In the first morning hours, he rose from his comfortable bed in his Denizen apartment and looked out of his window at the awakening activities on Golden Lane—at the street-cleaners, bin men, and the other dingy workers flitting hurriedly by through the sallow winter light. Oh, to be one of them—any of them—to take his chance in any of their skins! They were the toilers—the men whose lot was pitied—the victims wept over and ranted about by altruists and economists; and how gladly he would have taken up the load of any one of them, if only he might have shaken off his own! But, no—the iron circle of consciousness held them too: each one was chained to his own hideous ego. Why wish to be any one man rather than another? The only absolute good was not to be.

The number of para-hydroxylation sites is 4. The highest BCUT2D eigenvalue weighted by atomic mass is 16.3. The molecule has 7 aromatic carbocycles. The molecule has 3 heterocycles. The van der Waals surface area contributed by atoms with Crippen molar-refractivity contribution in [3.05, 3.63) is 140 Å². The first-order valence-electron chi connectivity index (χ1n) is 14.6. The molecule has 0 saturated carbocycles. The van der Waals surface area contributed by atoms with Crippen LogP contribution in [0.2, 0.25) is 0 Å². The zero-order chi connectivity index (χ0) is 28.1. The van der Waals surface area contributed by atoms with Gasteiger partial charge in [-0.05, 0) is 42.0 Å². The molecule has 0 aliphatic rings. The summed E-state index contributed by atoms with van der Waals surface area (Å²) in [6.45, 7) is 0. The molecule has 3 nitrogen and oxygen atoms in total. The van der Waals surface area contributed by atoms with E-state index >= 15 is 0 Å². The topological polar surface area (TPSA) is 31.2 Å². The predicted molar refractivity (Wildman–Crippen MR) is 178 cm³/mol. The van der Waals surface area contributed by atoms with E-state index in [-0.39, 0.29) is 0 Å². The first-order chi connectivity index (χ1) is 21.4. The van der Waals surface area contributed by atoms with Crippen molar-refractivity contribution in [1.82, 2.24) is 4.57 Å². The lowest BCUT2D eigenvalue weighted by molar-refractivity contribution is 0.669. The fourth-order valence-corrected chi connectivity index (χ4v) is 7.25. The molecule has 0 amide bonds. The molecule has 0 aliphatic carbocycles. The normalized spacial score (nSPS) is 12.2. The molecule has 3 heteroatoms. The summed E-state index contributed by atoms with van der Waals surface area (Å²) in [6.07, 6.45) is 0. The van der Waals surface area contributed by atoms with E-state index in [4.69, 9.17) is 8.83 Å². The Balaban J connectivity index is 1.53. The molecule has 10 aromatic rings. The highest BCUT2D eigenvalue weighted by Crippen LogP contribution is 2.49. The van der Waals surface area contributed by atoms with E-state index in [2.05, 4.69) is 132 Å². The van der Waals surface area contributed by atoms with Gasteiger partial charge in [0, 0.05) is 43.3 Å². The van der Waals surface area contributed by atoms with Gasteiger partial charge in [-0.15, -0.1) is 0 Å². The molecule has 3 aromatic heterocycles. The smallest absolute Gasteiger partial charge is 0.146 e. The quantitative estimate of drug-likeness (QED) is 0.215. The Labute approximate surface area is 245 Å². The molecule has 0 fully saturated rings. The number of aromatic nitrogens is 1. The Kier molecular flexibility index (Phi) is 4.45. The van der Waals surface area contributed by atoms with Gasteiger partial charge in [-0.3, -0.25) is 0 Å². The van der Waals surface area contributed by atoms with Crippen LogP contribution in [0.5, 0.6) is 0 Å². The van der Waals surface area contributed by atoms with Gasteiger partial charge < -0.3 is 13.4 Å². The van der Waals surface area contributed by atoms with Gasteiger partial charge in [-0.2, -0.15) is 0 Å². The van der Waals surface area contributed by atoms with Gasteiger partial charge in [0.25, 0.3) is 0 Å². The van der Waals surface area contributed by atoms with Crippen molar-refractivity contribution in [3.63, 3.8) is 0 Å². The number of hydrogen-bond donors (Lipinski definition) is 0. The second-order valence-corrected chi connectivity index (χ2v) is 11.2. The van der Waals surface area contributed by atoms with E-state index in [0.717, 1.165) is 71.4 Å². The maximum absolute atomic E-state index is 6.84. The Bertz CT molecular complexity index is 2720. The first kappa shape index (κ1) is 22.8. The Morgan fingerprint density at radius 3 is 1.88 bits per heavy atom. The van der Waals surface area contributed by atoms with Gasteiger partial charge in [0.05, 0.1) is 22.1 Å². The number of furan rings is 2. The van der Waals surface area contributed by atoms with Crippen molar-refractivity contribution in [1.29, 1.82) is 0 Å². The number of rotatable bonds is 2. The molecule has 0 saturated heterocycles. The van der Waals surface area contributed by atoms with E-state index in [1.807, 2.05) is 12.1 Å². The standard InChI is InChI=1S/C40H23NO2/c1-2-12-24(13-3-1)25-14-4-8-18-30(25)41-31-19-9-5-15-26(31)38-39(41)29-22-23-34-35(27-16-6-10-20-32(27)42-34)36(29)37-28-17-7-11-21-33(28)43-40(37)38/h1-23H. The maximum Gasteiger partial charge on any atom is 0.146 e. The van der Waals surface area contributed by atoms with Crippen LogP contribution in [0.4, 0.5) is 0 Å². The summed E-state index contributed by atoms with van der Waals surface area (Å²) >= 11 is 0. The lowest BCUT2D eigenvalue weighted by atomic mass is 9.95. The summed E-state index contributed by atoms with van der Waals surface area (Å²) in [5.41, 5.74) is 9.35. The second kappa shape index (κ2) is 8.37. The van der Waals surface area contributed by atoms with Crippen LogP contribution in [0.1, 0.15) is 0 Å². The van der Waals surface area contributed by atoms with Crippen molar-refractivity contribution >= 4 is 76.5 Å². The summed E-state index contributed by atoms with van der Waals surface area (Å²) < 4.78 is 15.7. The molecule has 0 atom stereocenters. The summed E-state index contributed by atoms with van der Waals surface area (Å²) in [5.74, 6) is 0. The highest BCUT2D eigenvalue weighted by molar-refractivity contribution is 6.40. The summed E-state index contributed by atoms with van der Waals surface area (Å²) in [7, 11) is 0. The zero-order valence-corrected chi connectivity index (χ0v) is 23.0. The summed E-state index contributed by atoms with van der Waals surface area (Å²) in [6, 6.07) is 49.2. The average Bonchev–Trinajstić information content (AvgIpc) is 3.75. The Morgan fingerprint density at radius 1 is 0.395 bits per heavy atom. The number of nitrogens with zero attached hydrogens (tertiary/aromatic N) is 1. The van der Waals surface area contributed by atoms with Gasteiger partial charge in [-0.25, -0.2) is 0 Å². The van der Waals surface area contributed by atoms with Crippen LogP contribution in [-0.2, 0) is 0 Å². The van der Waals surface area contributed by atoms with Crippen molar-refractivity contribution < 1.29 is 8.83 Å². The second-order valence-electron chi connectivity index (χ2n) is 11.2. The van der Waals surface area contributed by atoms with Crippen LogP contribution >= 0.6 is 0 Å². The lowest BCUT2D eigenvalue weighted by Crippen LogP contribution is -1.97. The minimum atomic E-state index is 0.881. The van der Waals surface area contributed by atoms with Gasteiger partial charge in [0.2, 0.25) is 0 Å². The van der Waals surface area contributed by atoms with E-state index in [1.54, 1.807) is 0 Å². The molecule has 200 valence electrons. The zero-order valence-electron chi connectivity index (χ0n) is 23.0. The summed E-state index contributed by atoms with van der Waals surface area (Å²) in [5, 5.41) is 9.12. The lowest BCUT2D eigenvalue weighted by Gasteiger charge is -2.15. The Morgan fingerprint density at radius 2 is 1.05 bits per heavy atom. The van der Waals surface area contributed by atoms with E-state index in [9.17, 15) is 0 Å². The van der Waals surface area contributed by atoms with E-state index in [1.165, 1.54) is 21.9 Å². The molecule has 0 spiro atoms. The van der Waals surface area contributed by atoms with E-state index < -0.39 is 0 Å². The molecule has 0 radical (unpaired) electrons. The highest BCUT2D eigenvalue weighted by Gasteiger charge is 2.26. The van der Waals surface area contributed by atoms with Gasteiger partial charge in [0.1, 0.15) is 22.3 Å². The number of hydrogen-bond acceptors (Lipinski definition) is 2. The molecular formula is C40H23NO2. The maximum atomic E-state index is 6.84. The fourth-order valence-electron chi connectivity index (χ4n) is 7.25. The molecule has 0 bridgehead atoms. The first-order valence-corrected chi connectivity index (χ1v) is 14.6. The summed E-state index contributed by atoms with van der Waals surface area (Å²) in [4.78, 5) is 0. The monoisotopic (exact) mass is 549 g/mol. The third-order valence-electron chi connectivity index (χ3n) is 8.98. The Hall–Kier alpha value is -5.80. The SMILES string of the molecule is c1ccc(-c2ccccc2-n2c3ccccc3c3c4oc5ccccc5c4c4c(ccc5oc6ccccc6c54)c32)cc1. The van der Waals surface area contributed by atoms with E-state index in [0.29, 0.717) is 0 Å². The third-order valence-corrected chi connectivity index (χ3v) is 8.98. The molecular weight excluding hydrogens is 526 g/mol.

Tag: Fann Street
We are in a three-bedroom flat in Taylor Wimpey’s The Denizen development. We aren’t far from the ancient heart of the City of London, although we are outside the original city wall, and those selling the flats rather bamboozled investors about The Denizen’s actual location. We have chosen this luxury apartment block for our ghost hunt because it has a truly terrible history. Since it was built last year there are records of no less than thirty suicides in or from it, and there may well have been more.
The Denizen was a white elephant that even the bravest ghost home owner was afraid to enter; and at least three well-defined legends bore upon the queer quasi-human or diabolic outlines assumed by tree-roots that developed there after the blitz, and the patches of mold that blighted the basement. These latter narratives interested me profoundly, on account of what I had seen myself, but I felt that most of the significance had in each case been largely obscured by additions from the common stock of local ghost lore.